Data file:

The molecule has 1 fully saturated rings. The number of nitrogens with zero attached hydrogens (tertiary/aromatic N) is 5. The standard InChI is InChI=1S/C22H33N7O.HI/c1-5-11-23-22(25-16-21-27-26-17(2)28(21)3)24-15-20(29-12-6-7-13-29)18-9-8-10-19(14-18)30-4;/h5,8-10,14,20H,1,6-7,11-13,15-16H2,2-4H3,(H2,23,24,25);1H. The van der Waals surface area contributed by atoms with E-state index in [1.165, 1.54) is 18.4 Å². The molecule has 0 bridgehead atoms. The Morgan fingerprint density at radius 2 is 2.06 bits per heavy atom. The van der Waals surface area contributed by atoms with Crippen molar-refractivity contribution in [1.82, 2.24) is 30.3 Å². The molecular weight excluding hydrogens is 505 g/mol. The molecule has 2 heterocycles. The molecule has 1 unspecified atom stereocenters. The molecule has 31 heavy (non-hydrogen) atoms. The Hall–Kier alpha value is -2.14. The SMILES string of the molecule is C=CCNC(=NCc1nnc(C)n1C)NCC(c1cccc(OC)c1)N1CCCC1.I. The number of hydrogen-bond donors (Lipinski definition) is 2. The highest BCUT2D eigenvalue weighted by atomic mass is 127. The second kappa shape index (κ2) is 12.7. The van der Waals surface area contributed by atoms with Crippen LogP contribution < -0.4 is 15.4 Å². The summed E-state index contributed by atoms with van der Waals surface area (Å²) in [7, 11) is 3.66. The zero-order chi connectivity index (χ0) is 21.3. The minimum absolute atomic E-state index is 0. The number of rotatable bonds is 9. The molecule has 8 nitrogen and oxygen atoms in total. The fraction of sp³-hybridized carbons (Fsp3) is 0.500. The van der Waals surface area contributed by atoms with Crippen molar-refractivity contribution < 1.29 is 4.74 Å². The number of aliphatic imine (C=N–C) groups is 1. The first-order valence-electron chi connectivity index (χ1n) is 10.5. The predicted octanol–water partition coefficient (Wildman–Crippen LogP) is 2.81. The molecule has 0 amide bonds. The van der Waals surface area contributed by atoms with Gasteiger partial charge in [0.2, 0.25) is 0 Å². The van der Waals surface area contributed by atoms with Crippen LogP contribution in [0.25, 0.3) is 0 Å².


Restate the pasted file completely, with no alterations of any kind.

The molecule has 1 fully saturated rings. The number of nitrogens with zero attached hydrogens (tertiary/aromatic N) is 5. The standard InChI is InChI=1S/C22H33N7O.HI/c1-5-11-23-22(25-16-21-27-26-17(2)28(21)3)24-15-20(29-12-6-7-13-29)18-9-8-10-19(14-18)30-4;/h5,8-10,14,20H,1,6-7,11-13,15-16H2,2-4H3,(H2,23,24,25);1H. The van der Waals surface area contributed by atoms with E-state index in [1.165, 1.54) is 18.4 Å². The molecule has 0 bridgehead atoms. The Morgan fingerprint density at radius 2 is 2.06 bits per heavy atom. The van der Waals surface area contributed by atoms with Crippen molar-refractivity contribution in [1.82, 2.24) is 30.3 Å². The molecular weight excluding hydrogens is 505 g/mol. The molecule has 2 heterocycles. The molecule has 1 unspecified atom stereocenters. The molecule has 31 heavy (non-hydrogen) atoms. The Hall–Kier alpha value is -2.14. The SMILES string of the molecule is C=CCNC(=NCc1nnc(C)n1C)NCC(c1cccc(OC)c1)N1CCCC1.I. The number of hydrogen-bond donors (Lipinski definition) is 2. The highest BCUT2D eigenvalue weighted by atomic mass is 127. The second kappa shape index (κ2) is 12.7. The van der Waals surface area contributed by atoms with Crippen LogP contribution < -0.4 is 15.4 Å². The summed E-state index contributed by atoms with van der Waals surface area (Å²) in [7, 11) is 3.66. The zero-order chi connectivity index (χ0) is 21.3. The minimum absolute atomic E-state index is 0. The number of rotatable bonds is 9. The molecule has 8 nitrogen and oxygen atoms in total. The fraction of sp³-hybridized carbons (Fsp3) is 0.500. The van der Waals surface area contributed by atoms with Crippen molar-refractivity contribution < 1.29 is 4.74 Å². The number of aliphatic imine (C=N–C) groups is 1. The first-order valence-electron chi connectivity index (χ1n) is 10.5. The predicted octanol–water partition coefficient (Wildman–Crippen LogP) is 2.81. The molecule has 0 amide bonds. The van der Waals surface area contributed by atoms with Gasteiger partial charge in [0.2, 0.25) is 0 Å². The van der Waals surface area contributed by atoms with Crippen LogP contribution in [0.25, 0.3) is 0 Å².